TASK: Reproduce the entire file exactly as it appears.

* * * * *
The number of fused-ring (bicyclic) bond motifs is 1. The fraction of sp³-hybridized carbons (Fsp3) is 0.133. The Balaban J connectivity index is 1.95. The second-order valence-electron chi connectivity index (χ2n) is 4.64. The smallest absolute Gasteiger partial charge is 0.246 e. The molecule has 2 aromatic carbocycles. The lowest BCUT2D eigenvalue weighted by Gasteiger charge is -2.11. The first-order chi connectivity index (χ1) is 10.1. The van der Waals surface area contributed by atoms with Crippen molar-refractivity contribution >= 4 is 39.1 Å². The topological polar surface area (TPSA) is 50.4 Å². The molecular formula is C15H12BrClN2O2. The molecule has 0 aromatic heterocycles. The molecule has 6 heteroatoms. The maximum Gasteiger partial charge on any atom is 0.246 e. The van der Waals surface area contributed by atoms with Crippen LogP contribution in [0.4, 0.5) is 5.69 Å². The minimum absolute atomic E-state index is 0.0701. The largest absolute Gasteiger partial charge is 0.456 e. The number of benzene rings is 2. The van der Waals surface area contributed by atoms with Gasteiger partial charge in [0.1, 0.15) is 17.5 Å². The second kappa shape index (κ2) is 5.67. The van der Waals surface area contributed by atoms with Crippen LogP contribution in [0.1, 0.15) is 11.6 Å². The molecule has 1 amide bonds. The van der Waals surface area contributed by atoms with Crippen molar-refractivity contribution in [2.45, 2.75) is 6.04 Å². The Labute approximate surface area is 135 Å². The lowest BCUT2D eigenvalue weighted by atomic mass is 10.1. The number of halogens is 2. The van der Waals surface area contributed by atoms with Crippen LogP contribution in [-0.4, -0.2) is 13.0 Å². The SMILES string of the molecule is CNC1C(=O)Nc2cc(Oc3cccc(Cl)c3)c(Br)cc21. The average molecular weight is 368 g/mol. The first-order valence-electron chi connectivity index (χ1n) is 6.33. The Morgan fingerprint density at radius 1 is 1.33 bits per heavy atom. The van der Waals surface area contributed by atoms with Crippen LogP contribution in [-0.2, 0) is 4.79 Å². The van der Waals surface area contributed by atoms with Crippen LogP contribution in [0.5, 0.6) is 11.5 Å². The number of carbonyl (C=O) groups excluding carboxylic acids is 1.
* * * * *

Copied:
The number of fused-ring (bicyclic) bond motifs is 1. The fraction of sp³-hybridized carbons (Fsp3) is 0.133. The Balaban J connectivity index is 1.95. The second-order valence-electron chi connectivity index (χ2n) is 4.64. The smallest absolute Gasteiger partial charge is 0.246 e. The molecule has 2 aromatic carbocycles. The lowest BCUT2D eigenvalue weighted by Gasteiger charge is -2.11. The first-order chi connectivity index (χ1) is 10.1. The van der Waals surface area contributed by atoms with Crippen molar-refractivity contribution >= 4 is 39.1 Å². The topological polar surface area (TPSA) is 50.4 Å². The molecular formula is C15H12BrClN2O2. The molecule has 0 aromatic heterocycles. The molecule has 6 heteroatoms. The maximum Gasteiger partial charge on any atom is 0.246 e. The van der Waals surface area contributed by atoms with Crippen LogP contribution in [0.4, 0.5) is 5.69 Å². The minimum absolute atomic E-state index is 0.0701. The largest absolute Gasteiger partial charge is 0.456 e. The number of benzene rings is 2. The van der Waals surface area contributed by atoms with Gasteiger partial charge in [0.1, 0.15) is 17.5 Å². The second kappa shape index (κ2) is 5.67. The van der Waals surface area contributed by atoms with Crippen LogP contribution in [0.1, 0.15) is 11.6 Å². The molecule has 1 amide bonds. The van der Waals surface area contributed by atoms with Crippen molar-refractivity contribution in [2.45, 2.75) is 6.04 Å². The Labute approximate surface area is 135 Å². The lowest BCUT2D eigenvalue weighted by atomic mass is 10.1. The number of halogens is 2. The van der Waals surface area contributed by atoms with Crippen LogP contribution in [-0.4, -0.2) is 13.0 Å². The SMILES string of the molecule is CNC1C(=O)Nc2cc(Oc3cccc(Cl)c3)c(Br)cc21. The average molecular weight is 368 g/mol. The first-order valence-electron chi connectivity index (χ1n) is 6.33. The Morgan fingerprint density at radius 1 is 1.33 bits per heavy atom. The van der Waals surface area contributed by atoms with Crippen LogP contribution in [-0.2, 0) is 4.79 Å². The van der Waals surface area contributed by atoms with Crippen LogP contribution in [0.5, 0.6) is 11.5 Å². The number of carbonyl (C=O) groups excluding carboxylic acids is 1.